Monday, May 27, 2013
Tom's Thumb Trail - 25 May 2013
Saturday morning I made an early start to the day by arriving at 5:30 AM at the trail head of the Tom's Thumb Trail in the McDowell Sonoran Preserve near Scottsdale, AZ. I wanted to do a bit of a scouting of this place due to the fact that I am going to be part of a birding survey for the upper elevations of this area in the very near future. I knew this was going to be a bit strenuous of a hike. Elevation at the trail head is about 2760' and the elevation at the base of Tom's Thumb rock formation is 3840'. So it is a gain of almost 1000' in elevation on this trail and the overall distance one-way is about 2½ miles. Yes, it was slow going up the trail for me as this is a bit more than what I am used to, but it was really worth it. Not only did I get some much needed exercise, the views were awesome from above.
Birds were definitely out in full force with evidence of many species having already raised at least 1 brood of babies. I found fledglings/juveniles of Say's Phoebes, Canyon Towhees, Black-throated Sparrows, and hummingbirds, most notably Anna's and Costa's Hummingbirds. Most of the birds were not very cooperative for me an my camera, so bird photos were not meant to be. But I did capture some photos of some other critters that made up for the bird photos. Also on the hike to the top, I did spy a Gray Fox on the far side of a ravine, but it eluded me and had disappeared before I could get me camera on it. Say's Phoebe's were at the beginning of the trail and the fledglings were still being partially fed by parent birds.
Say's Phoebe at sunrise
Say's Phoebe, fledgling on the left with traces of its yellow gape.
All along the trail at higher elevations, hummingbirds were abundant and most were juveniles and/or females making it harder to identify each one when they flew by. But many could be identified by voice and/or behavior. The only male that I actually saw was a male Anna's Hummingbird feeding on little red flowers that were scattered all along the slopes. Those flowers has to be one of the reason there are so many hummers along this trail.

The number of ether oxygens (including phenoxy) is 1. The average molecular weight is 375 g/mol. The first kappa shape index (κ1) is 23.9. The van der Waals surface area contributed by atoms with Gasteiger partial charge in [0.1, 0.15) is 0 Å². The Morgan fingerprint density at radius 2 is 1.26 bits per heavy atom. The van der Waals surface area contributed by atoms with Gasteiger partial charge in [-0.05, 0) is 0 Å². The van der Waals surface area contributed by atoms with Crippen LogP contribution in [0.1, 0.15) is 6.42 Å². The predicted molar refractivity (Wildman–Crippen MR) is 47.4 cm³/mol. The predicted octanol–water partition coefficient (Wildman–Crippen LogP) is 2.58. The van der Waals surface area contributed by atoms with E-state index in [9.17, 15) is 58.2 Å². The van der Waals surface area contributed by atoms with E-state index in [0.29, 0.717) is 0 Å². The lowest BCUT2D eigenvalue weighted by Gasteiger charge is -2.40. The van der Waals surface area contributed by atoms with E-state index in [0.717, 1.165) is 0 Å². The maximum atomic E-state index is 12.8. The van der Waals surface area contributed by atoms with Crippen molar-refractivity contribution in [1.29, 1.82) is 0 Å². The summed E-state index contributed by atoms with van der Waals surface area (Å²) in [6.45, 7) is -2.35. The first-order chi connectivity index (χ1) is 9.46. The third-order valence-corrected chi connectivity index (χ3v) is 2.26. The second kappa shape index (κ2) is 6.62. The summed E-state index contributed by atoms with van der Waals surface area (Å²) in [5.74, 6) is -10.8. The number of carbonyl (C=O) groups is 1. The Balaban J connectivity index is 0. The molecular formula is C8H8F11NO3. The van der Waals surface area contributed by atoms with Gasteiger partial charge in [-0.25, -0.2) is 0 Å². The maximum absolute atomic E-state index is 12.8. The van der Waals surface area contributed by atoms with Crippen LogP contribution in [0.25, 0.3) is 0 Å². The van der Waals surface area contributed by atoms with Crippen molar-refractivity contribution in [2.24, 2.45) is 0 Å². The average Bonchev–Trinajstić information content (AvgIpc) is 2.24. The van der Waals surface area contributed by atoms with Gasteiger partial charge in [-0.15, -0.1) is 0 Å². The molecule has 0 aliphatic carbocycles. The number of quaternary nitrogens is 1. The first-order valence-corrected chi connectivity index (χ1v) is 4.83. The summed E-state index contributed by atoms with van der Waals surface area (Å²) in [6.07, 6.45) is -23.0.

A hummingbird favorite
Near the top, I discovered some Black-chinned Sparrows and this is a species that the study would like to verify if they might be breeding in this location. Even though none of them cooperated with me and my camera, it was a great find for me to find them this close to the Phoenix urban area.
At the base of the Tom's Thumb rock formation, I was able to photograph a California Patch Butterfly, which was a new species for me. Another insect that caught my eye in the area of the saddle of the trail was a wasp, that appeared different to me as well. I managed to capture a couple of photos of it and have since learned that it is a Female Sphex lucae which is a solitary wasp that hunts katydids as food for its offspring. Thanks to Eric Eaton from Facebook with the ID on this wasp.
California Patch Butterfly
Female Sphex lucae Wasp
Lizards of various kinds were also in abundance all along the trail. Here are 3 that I managed to capture photos: Greater Earless Lizard, Zebras-tailed Lizard in the process of shedding its skin, and I think an Ornate Tree Lizard, but I am not 100% sure it this one as its tail appears much longer than this species should have.
Greater Earless Lizard
Zebra-tailed Lizard, shedding its skin
Ornate Tree Lizard
The red flowers that the hummingbirds were particularly fond of were not the only flowers I found. A nice low spreading purple flower caught my eye as well as a Jojoba bush with nuts setting on quite nicely.
And to show off the beauty of this place, one scenic photo looking out over the valley to the north.
This was a bit of a strenuous hike and one that no one should attempt without ample water. I logged in 5.24 miles with a elevation gain of about 1000', so the muscles were put to the test. I could feel it the next day, but on the next blog you will see that I went out to another trail and did almost the same the very next day..